Disciplines: Dental Hygienist
Hours: 11 Contact Hours
Item#: LHTGA

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Georgia 11-Hour Dental Hygienist Bundle


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Item # LHTGA
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Dental Ethics and the Digital Age - 3-Hour

Price: $29.95 Hours:3 Contact Hours
Item # L0724  

Release Date: January 15, 2016

Expiration Date: January 14, 2019

The Hippocratic Oath provides medical practitioners with a framework for the ethical practice of medicine by professing a set of obligations to which physicians are bound. As is evident from the language of the oath, Hippocrates believed that the practice of medicine was both an art and a privilege and that patients had rights of their own.

Dentistry has adopted many of the ideals of the Hippocratic Oath into its current professional codes of ethics as well as the oaths that dental and hygiene students take upon graduation from dental school. The American Dental Association Principles of Ethics and Codes of Professional Conduct (ADA Code) and the Code of Ethics of the American Dental Hygienist Association (ADHA) are living documents and are revised periodically to address new ethical issues that arise within the profession. The practice of dentistry is multifaceted. Not only must dental professionals have the technical skills to treat patients appropriately and safely, they must also practice within a professional ethical framework that is sometimes more challenging than the dental procedures themselves.

This basic-level course helps dental professionals gain a better understanding of dental ethics, professionalism, and current ethical challenges to the profession, with particular emphasis on the impact of the digital age. Dental ethics have deep roots in history and this course takes an in-depth look at the events that forged the basis of modern day ethics and professionalism in dentistry. Our electronic world is expanding exponentially and advancing technology provides both opportunities and challenges. Dental professionals may be eager to incorporate the latest technologies into their practices and into their private lives, but must consider the ethical implications of doing so. This course explores some of the issues in this new frontier, for example, the rise of cyberbullying and the dentist’s obligation in these cases. Using a systematic, case-based approach, this course provides dentists, dental hygienists, and dental assistants with the tools to recognize and navigate through the complex ethical issues that may arise in today’s practice.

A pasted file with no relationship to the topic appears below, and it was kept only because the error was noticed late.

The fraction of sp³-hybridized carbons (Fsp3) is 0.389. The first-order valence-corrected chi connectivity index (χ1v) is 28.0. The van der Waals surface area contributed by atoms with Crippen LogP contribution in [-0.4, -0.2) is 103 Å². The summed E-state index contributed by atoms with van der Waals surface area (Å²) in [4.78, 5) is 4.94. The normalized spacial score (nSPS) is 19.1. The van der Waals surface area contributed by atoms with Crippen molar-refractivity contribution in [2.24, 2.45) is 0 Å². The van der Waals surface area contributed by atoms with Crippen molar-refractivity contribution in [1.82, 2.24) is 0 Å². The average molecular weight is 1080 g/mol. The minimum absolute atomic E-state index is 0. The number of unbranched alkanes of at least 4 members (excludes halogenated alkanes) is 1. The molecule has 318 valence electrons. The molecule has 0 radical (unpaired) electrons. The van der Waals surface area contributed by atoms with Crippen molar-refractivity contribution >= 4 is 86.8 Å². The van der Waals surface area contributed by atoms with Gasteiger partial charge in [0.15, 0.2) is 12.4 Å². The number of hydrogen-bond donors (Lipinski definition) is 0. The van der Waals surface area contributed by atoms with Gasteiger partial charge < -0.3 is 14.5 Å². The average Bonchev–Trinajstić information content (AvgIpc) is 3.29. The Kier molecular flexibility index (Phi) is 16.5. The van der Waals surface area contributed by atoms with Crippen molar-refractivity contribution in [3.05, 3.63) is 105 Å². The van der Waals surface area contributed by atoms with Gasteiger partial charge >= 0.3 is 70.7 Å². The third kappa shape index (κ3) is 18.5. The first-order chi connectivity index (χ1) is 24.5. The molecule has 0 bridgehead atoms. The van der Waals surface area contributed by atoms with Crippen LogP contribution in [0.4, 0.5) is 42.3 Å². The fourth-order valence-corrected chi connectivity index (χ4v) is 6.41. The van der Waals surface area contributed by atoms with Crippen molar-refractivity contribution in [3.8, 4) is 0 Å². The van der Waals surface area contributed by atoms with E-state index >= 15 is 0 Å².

AGD Subject Code: 555

Western Schools designates this activity for 3 continuing education credits.

Fulfills Ethics requirement in the following states: Arizona, Hawaii, Kansas, Minnesota, North Dakota, and Oklahoma.

Tobacco Cessation: The Dental Health Professional's Role, Updated 1st Edition

Price: $29.95 Hours:3 Contact Hours
Item # L0723  

Release Date: January 30, 2013

Revised Date: January 15, 2016

Expiration Date: January 14, 2019

The prevalence of smoking in the United States has hovered at approximately 20% of the population for each of the last five years, but there has been an increase in the use of smokeless tobacco products.  Healthcare professionals must redouble their efforts to intervene with all patients who continue to smoke. This basic-level course provides dental professionals with background and guidelines for tobacco interventions in clinical practice.  The course addresses the prevalence of smoking of combustible tobacco and the use of smokeless tobacco products, the health risks of tobacco use and tobacco exposure, the effects of nicotine on human physiology and their implications for nicotine dependency and withdrawal.  Techniques for tobacco intervention and the pharmacotherapy used in tobacco cessation are described for both the smoking of combustible tobacco and the use of smokeless tobacco.